Now the scammers are searching for potential victims via a new route: texts. The message begins “WARNING: Criminal Investigation Unit of the I.R.S. is filing lawsuit against you…”. It includes a phone number to call for more information, and continues “This is your last chance… arrest warrant will be forwarded to local police…”.

Regardless of which method scammers use to try to scare you into paying money you don’t owe, remember: government agencies like the I.R.S. would never threaten you with immediate arrest, or demand that you make payment using iTunes gift cards, money orders, or wire transfers.

If you are contacted by an IRS scammer, you can report it to the Attorney General’s Consumer Protection Division by calling 1-877-5-NO-SCAM or by filing a complaint online. If you think you may have been a victim of an IRS scammer, file a report with the real I.R.S.

Don’t say “Yes” – Just hang up

This message brought to you on behalf of North Carolina Attorney General Josh Stein.

Sometimes all a crook needs from you is one word – “Yes.” With a tape recording of your voice saying it, a scammer can add charges to your phone bill or take other actions to steal your money. And when you protest that you never authorized the charges, that “yes” can make it harder to get the charges removed.

The Attorney General’s Office has recently been contacted by consumers who heard “Can you hear me?” or “Is this the lady of the house?” when they answered the phone. These calls are designed to elicit “yes” as an answer. Some of the calls are actually recordings and some may be disguised as solicitations for vacation cruises or other items. Armed with their recording of the consumer’s response, these crooks “cram” charges onto the victim’s phone or credit card bill. Authorities in Pennsylvania and Virginia have also recently warned about these tactics.

To protect yourself against these scammers, remember:

  • Let it ring. The best and easiest way to combat telemarketing fraudsters is to let unknown calls go to your answering machine. If a caller doesn’t leave a message, it was a crook or an unimportant call that was OK to miss.
  • Just hang up. If you pick up the phone and a voice says “Can you hear me?” or something else that is designed to get you to respond with a “yes,” just put the phone back down. It’s rude… but so is trying to steal your money.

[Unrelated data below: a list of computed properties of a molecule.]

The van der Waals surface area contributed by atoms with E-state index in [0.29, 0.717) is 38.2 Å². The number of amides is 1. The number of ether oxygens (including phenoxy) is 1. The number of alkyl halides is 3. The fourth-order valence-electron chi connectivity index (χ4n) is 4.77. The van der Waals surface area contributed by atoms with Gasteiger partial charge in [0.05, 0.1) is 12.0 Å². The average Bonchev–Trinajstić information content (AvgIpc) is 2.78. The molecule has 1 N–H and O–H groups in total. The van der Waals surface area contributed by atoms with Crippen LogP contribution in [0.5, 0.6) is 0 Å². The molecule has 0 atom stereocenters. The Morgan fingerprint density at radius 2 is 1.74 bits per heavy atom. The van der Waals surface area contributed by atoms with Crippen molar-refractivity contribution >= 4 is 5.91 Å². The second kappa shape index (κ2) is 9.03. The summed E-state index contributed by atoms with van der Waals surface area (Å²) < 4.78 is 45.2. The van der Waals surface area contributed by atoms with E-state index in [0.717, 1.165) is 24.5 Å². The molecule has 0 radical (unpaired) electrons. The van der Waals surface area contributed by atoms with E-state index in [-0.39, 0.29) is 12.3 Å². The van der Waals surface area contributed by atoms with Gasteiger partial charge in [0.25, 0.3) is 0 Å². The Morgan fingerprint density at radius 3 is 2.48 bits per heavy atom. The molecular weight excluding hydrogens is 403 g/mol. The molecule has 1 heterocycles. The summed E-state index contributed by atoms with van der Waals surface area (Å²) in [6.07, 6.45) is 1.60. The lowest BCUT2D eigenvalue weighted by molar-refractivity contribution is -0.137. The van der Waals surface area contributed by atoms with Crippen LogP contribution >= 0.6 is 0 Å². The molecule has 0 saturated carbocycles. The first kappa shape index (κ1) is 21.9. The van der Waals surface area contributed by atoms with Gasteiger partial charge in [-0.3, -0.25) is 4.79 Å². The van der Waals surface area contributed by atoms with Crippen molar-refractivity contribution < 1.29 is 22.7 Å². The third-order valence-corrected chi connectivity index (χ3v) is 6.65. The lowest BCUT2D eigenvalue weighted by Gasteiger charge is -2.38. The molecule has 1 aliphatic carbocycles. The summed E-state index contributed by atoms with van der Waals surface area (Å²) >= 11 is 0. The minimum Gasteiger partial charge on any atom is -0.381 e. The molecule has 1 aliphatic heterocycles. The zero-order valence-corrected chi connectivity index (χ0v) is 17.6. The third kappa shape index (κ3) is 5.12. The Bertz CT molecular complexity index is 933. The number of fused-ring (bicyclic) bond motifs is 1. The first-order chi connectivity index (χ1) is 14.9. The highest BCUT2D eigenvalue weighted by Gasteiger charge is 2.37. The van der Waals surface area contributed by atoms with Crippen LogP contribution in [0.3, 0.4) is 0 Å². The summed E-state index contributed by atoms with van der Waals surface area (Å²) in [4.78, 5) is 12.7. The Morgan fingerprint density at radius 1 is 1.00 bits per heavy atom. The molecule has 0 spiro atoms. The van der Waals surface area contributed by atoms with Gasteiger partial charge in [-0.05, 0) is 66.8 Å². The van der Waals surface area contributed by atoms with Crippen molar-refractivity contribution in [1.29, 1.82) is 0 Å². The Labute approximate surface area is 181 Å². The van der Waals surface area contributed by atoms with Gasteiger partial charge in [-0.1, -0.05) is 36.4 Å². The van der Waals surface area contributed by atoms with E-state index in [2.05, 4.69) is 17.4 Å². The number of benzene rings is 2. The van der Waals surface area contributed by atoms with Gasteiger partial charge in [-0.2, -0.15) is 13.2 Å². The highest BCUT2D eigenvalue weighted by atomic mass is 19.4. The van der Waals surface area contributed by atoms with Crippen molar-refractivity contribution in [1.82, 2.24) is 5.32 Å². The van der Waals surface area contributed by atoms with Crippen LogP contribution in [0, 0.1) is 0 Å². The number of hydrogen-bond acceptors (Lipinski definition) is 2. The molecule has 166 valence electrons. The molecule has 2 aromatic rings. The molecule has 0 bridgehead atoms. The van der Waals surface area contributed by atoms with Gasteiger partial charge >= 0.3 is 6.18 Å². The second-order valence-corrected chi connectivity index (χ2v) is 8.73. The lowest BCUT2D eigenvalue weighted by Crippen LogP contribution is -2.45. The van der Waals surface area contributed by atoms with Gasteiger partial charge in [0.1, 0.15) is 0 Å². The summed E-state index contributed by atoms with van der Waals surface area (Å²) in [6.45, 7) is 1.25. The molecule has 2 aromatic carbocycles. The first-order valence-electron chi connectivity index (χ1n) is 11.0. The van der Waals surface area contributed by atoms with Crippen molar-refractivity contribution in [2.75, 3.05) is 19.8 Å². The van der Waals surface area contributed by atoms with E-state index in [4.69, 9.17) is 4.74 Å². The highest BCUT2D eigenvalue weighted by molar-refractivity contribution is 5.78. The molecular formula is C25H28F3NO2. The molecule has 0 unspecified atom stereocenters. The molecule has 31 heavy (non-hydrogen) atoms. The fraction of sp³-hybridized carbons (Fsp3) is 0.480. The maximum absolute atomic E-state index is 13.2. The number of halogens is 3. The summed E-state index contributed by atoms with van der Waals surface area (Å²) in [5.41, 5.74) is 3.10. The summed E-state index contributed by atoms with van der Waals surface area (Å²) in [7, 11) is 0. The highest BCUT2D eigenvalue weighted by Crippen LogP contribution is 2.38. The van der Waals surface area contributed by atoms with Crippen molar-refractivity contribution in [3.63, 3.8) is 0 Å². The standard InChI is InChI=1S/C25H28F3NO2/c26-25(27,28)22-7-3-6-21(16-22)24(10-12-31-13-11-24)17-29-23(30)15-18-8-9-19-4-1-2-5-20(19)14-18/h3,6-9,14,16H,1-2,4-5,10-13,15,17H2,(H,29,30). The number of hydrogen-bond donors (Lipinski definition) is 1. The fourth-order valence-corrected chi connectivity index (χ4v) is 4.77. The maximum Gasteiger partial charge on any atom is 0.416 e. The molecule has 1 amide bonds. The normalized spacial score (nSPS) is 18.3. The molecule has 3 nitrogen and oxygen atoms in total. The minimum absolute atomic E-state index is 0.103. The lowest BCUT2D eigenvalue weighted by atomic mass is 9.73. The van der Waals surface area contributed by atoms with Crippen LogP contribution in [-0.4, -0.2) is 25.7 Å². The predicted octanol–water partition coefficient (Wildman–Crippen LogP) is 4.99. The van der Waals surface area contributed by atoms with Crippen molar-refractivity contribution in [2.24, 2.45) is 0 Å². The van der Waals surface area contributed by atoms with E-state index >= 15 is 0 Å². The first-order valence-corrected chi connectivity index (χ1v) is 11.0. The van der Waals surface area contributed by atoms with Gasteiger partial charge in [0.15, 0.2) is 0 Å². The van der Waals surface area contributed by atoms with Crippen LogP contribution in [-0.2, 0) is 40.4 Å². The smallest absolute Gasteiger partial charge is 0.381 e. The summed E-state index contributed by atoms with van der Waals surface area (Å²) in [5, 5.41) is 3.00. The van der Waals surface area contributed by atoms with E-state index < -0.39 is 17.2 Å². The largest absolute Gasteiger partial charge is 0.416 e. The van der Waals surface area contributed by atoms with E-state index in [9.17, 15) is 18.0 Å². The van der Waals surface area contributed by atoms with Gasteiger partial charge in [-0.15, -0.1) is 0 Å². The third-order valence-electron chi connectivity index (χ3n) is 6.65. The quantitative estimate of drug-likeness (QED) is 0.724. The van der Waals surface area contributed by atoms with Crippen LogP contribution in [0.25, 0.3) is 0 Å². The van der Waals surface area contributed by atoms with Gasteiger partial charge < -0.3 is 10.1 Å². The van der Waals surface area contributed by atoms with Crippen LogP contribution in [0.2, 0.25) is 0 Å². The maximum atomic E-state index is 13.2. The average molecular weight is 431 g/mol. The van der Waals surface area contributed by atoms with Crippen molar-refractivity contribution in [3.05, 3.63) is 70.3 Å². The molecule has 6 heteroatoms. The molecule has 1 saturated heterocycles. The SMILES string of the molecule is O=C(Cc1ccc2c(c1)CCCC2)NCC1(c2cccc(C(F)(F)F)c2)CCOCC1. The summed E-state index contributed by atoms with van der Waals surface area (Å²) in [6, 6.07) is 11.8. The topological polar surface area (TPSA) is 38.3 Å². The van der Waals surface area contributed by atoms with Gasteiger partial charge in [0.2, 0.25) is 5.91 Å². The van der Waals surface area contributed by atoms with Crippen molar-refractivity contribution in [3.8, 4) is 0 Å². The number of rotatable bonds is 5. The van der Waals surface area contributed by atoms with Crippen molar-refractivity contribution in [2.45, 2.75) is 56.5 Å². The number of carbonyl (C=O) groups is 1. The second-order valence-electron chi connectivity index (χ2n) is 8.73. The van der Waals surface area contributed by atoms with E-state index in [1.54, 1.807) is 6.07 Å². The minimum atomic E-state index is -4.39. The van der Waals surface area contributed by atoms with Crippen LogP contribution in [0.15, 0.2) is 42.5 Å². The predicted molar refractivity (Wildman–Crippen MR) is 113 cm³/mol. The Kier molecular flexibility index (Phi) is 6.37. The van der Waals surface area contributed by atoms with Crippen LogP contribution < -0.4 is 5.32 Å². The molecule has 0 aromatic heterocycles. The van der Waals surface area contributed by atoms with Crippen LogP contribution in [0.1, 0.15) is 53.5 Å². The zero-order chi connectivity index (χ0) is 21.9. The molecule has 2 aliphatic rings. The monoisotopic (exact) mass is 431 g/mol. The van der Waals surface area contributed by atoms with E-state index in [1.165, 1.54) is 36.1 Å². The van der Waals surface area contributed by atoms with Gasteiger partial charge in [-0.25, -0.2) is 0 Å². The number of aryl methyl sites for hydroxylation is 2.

• You can’t trust Caller ID. Scam artists can manipulate it to make it look like a legitimate call when it isn’t. If you’re unsure about a call, let them leave a message.
  • Study your bill. Check your phone charges and credit card statements carefully. If you see a charge you don’t recognize, contact the company and dispute the charge.

If you need help with an unauthorized charge on a bill, contact us for help or call us toll free within North Carolina at 1-877-5-NO-SCAM.

W-2 Scam Threatens Employers, Employees

This message brought to you on behalf of North Carolina Attorney General Josh Stein.

A dangerous scam is now spreading from businesses to other types of employers. In the scam, a worker in the human resources or payroll department receives an email from the CEO or a top executive. The message requests W-2s or other private information about the organization’s employees. But it is a phishing email, a convincing-looking fake, and the confidential information is delivered into the hands of crooks. The IRS has just issued a warning to all employers about this scam.

In North Carolina, phishermen are hauling in record-breaking catches. Back in 2015, six data breaches in the state were blamed on phishing and a total of 156 consumers were affected. In 2016 that number ballooned to 209 data breaches, with more than 19 thousand North Carolinians impacted. The Attorney General’s Office has received reports of 18 W-2 phishing breaches since the beginning of 2017, with 10 of those reports coming in the last week.